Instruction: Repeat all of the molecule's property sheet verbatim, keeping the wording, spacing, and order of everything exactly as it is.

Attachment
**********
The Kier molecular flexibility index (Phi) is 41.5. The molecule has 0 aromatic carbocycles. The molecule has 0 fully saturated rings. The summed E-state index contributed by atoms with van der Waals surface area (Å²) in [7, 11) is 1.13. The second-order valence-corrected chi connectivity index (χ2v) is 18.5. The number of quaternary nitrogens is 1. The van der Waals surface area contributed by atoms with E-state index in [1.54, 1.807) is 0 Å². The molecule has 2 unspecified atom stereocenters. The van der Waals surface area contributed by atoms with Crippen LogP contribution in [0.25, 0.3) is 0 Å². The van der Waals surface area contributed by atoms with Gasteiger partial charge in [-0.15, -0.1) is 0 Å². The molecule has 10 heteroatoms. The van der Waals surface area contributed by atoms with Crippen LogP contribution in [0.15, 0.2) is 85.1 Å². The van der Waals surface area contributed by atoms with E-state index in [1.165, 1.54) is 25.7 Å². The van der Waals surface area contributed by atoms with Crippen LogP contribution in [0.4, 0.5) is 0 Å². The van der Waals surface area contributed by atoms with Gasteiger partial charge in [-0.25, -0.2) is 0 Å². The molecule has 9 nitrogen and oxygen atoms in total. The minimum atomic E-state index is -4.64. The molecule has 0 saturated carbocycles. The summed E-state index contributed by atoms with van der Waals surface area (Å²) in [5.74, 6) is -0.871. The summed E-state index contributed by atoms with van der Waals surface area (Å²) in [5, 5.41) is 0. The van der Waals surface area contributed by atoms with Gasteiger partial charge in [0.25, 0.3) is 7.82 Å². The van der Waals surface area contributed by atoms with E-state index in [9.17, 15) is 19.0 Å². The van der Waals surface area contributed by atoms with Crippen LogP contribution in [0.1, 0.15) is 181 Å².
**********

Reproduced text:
The Kier molecular flexibility index (Phi) is 41.5. The molecule has 0 aromatic carbocycles. The molecule has 0 fully saturated rings. The summed E-state index contributed by atoms with van der Waals surface area (Å²) in [7, 11) is 1.13. The second-order valence-corrected chi connectivity index (χ2v) is 18.5. The number of quaternary nitrogens is 1. The van der Waals surface area contributed by atoms with E-state index in [1.54, 1.807) is 0 Å². The molecule has 2 unspecified atom stereocenters. The van der Waals surface area contributed by atoms with Crippen LogP contribution in [0.25, 0.3) is 0 Å². The van der Waals surface area contributed by atoms with Gasteiger partial charge in [-0.15, -0.1) is 0 Å². The molecule has 10 heteroatoms. The van der Waals surface area contributed by atoms with Crippen LogP contribution in [0.15, 0.2) is 85.1 Å². The van der Waals surface area contributed by atoms with E-state index in [1.165, 1.54) is 25.7 Å². The van der Waals surface area contributed by atoms with Crippen LogP contribution in [0.4, 0.5) is 0 Å². The van der Waals surface area contributed by atoms with Gasteiger partial charge in [-0.25, -0.2) is 0 Å². The molecule has 9 nitrogen and oxygen atoms in total. The minimum atomic E-state index is -4.64. The molecule has 0 saturated carbocycles. The summed E-state index contributed by atoms with van der Waals surface area (Å²) in [5.74, 6) is -0.871. The summed E-state index contributed by atoms with van der Waals surface area (Å²) in [5, 5.41) is 0. The van der Waals surface area contributed by atoms with Gasteiger partial charge in [0.25, 0.3) is 7.82 Å². The van der Waals surface area contributed by atoms with E-state index in [9.17, 15) is 19.0 Å². The van der Waals surface area contributed by atoms with Crippen LogP contribution in [0.1, 0.15) is 181 Å².